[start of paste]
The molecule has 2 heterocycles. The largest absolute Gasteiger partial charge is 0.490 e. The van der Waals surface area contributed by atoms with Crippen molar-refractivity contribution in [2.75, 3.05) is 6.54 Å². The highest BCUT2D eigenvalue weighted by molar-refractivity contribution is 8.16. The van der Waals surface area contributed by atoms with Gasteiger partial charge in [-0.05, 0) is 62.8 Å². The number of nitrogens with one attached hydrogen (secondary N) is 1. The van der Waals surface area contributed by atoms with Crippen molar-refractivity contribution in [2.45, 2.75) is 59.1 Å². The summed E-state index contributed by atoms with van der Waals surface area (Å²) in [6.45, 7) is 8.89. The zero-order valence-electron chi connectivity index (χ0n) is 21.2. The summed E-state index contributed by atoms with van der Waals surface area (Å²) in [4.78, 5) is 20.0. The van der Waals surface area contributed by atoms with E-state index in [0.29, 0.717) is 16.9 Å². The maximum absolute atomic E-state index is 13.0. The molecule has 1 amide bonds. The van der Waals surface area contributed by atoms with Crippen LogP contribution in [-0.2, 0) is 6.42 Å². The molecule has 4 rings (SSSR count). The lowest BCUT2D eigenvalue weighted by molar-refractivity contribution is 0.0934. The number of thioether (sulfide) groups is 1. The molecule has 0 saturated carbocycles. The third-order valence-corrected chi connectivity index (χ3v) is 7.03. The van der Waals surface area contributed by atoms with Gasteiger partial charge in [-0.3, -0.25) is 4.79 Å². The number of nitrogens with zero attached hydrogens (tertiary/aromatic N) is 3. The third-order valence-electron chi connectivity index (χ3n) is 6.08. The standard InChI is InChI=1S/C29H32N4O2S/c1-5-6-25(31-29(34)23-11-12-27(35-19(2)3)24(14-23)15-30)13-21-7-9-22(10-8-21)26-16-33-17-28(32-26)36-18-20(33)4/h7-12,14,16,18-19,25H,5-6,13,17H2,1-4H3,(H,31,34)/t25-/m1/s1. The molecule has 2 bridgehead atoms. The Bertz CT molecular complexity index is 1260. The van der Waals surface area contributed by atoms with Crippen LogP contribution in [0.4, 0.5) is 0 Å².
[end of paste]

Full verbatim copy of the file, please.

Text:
The molecule has 2 heterocycles. The largest absolute Gasteiger partial charge is 0.490 e. The van der Waals surface area contributed by atoms with Crippen molar-refractivity contribution in [2.75, 3.05) is 6.54 Å². The highest BCUT2D eigenvalue weighted by molar-refractivity contribution is 8.16. The van der Waals surface area contributed by atoms with Gasteiger partial charge in [-0.05, 0) is 62.8 Å². The number of nitrogens with one attached hydrogen (secondary N) is 1. The van der Waals surface area contributed by atoms with Crippen molar-refractivity contribution in [2.45, 2.75) is 59.1 Å². The summed E-state index contributed by atoms with van der Waals surface area (Å²) in [6.45, 7) is 8.89. The zero-order valence-electron chi connectivity index (χ0n) is 21.2. The summed E-state index contributed by atoms with van der Waals surface area (Å²) in [4.78, 5) is 20.0. The van der Waals surface area contributed by atoms with E-state index in [0.29, 0.717) is 16.9 Å². The maximum absolute atomic E-state index is 13.0. The molecule has 1 amide bonds. The van der Waals surface area contributed by atoms with Crippen LogP contribution in [-0.2, 0) is 6.42 Å². The molecule has 4 rings (SSSR count). The lowest BCUT2D eigenvalue weighted by molar-refractivity contribution is 0.0934. The number of thioether (sulfide) groups is 1. The molecule has 0 saturated carbocycles. The third-order valence-corrected chi connectivity index (χ3v) is 7.03. The van der Waals surface area contributed by atoms with Gasteiger partial charge in [-0.3, -0.25) is 4.79 Å². The number of nitrogens with zero attached hydrogens (tertiary/aromatic N) is 3. The third-order valence-electron chi connectivity index (χ3n) is 6.08. The standard InChI is InChI=1S/C29H32N4O2S/c1-5-6-25(31-29(34)23-11-12-27(35-19(2)3)24(14-23)15-30)13-21-7-9-22(10-8-21)26-16-33-17-28(32-26)36-18-20(33)4/h7-12,14,16,18-19,25H,5-6,13,17H2,1-4H3,(H,31,34)/t25-/m1/s1. The molecule has 2 bridgehead atoms. The Bertz CT molecular complexity index is 1260. The van der Waals surface area contributed by atoms with Crippen LogP contribution in [0.4, 0.5) is 0 Å².